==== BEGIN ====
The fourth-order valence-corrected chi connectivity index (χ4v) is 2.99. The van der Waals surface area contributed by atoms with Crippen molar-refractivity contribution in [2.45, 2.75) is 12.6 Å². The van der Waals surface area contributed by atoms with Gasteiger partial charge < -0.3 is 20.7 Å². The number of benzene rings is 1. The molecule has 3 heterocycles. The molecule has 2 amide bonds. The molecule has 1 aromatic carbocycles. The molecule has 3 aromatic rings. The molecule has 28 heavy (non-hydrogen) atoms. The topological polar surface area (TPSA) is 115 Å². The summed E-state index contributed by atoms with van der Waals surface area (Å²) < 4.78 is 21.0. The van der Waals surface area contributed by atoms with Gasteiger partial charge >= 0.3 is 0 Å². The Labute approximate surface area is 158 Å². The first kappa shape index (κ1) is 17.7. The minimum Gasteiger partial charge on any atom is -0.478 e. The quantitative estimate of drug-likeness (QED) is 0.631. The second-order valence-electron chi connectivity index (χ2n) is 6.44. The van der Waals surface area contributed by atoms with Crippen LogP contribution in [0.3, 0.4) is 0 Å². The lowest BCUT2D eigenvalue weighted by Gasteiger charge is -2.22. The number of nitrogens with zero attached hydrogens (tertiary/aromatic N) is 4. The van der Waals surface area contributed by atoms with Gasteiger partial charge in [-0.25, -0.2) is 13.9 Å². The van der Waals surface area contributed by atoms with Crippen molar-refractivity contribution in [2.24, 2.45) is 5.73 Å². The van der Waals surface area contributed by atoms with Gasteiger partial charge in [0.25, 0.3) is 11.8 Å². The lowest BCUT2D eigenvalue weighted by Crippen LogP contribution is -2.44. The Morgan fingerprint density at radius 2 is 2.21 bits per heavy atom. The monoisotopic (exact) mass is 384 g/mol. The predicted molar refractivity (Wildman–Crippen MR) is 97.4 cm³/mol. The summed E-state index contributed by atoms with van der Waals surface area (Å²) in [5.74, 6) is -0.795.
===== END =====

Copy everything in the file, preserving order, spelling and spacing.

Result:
The fourth-order valence-corrected chi connectivity index (χ4v) is 2.99. The van der Waals surface area contributed by atoms with Crippen molar-refractivity contribution in [2.45, 2.75) is 12.6 Å². The van der Waals surface area contributed by atoms with Gasteiger partial charge < -0.3 is 20.7 Å². The number of benzene rings is 1. The molecule has 3 heterocycles. The molecule has 2 amide bonds. The molecule has 1 aromatic carbocycles. The molecule has 3 aromatic rings. The molecule has 28 heavy (non-hydrogen) atoms. The topological polar surface area (TPSA) is 115 Å². The summed E-state index contributed by atoms with van der Waals surface area (Å²) < 4.78 is 21.0. The van der Waals surface area contributed by atoms with Gasteiger partial charge >= 0.3 is 0 Å². The Labute approximate surface area is 158 Å². The first kappa shape index (κ1) is 17.7. The minimum Gasteiger partial charge on any atom is -0.478 e. The quantitative estimate of drug-likeness (QED) is 0.631. The second-order valence-electron chi connectivity index (χ2n) is 6.44. The van der Waals surface area contributed by atoms with Crippen LogP contribution in [0.3, 0.4) is 0 Å². The lowest BCUT2D eigenvalue weighted by Gasteiger charge is -2.22. The number of nitrogens with zero attached hydrogens (tertiary/aromatic N) is 4. The van der Waals surface area contributed by atoms with Gasteiger partial charge in [-0.25, -0.2) is 13.9 Å². The van der Waals surface area contributed by atoms with Crippen molar-refractivity contribution in [2.24, 2.45) is 5.73 Å². The van der Waals surface area contributed by atoms with Gasteiger partial charge in [0.25, 0.3) is 11.8 Å². The lowest BCUT2D eigenvalue weighted by Crippen LogP contribution is -2.44. The Morgan fingerprint density at radius 2 is 2.21 bits per heavy atom. The monoisotopic (exact) mass is 384 g/mol. The predicted molar refractivity (Wildman–Crippen MR) is 97.4 cm³/mol. The summed E-state index contributed by atoms with van der Waals surface area (Å²) in [5.74, 6) is -0.795.